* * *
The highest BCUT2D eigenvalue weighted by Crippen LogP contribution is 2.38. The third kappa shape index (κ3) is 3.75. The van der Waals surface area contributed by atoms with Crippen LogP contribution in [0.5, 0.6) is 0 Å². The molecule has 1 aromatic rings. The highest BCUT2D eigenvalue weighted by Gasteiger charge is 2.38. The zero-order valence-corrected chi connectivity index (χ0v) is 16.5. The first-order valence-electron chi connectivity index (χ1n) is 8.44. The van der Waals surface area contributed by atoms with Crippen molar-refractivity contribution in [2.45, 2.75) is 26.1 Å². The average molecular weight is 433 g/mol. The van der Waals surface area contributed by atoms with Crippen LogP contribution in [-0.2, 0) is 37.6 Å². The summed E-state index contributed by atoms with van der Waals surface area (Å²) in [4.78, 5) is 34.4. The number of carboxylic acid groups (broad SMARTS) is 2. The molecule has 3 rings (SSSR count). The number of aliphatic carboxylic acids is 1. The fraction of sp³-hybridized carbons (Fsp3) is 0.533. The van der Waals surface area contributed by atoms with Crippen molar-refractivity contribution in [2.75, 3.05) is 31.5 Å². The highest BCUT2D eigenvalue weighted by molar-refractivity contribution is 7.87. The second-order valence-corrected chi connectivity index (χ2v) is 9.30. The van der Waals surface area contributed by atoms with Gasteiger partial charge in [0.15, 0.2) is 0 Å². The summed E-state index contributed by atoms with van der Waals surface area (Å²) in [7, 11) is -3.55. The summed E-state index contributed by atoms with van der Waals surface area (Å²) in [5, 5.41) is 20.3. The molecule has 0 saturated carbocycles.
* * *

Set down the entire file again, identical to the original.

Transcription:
The highest BCUT2D eigenvalue weighted by Crippen LogP contribution is 2.38. The third kappa shape index (κ3) is 3.75. The van der Waals surface area contributed by atoms with Crippen LogP contribution in [0.5, 0.6) is 0 Å². The molecule has 1 aromatic rings. The highest BCUT2D eigenvalue weighted by Gasteiger charge is 2.38. The zero-order valence-corrected chi connectivity index (χ0v) is 16.5. The first-order valence-electron chi connectivity index (χ1n) is 8.44. The van der Waals surface area contributed by atoms with Crippen molar-refractivity contribution in [2.45, 2.75) is 26.1 Å². The average molecular weight is 433 g/mol. The van der Waals surface area contributed by atoms with Crippen LogP contribution in [-0.2, 0) is 37.6 Å². The summed E-state index contributed by atoms with van der Waals surface area (Å²) in [4.78, 5) is 34.4. The number of carboxylic acid groups (broad SMARTS) is 2. The molecule has 3 rings (SSSR count). The number of aliphatic carboxylic acids is 1. The fraction of sp³-hybridized carbons (Fsp3) is 0.533. The van der Waals surface area contributed by atoms with Crippen molar-refractivity contribution in [2.75, 3.05) is 31.5 Å². The highest BCUT2D eigenvalue weighted by molar-refractivity contribution is 7.87. The second-order valence-corrected chi connectivity index (χ2v) is 9.30. The van der Waals surface area contributed by atoms with Gasteiger partial charge in [0.15, 0.2) is 0 Å². The summed E-state index contributed by atoms with van der Waals surface area (Å²) in [7, 11) is -3.55. The summed E-state index contributed by atoms with van der Waals surface area (Å²) in [5, 5.41) is 20.3. The molecule has 0 saturated carbocycles.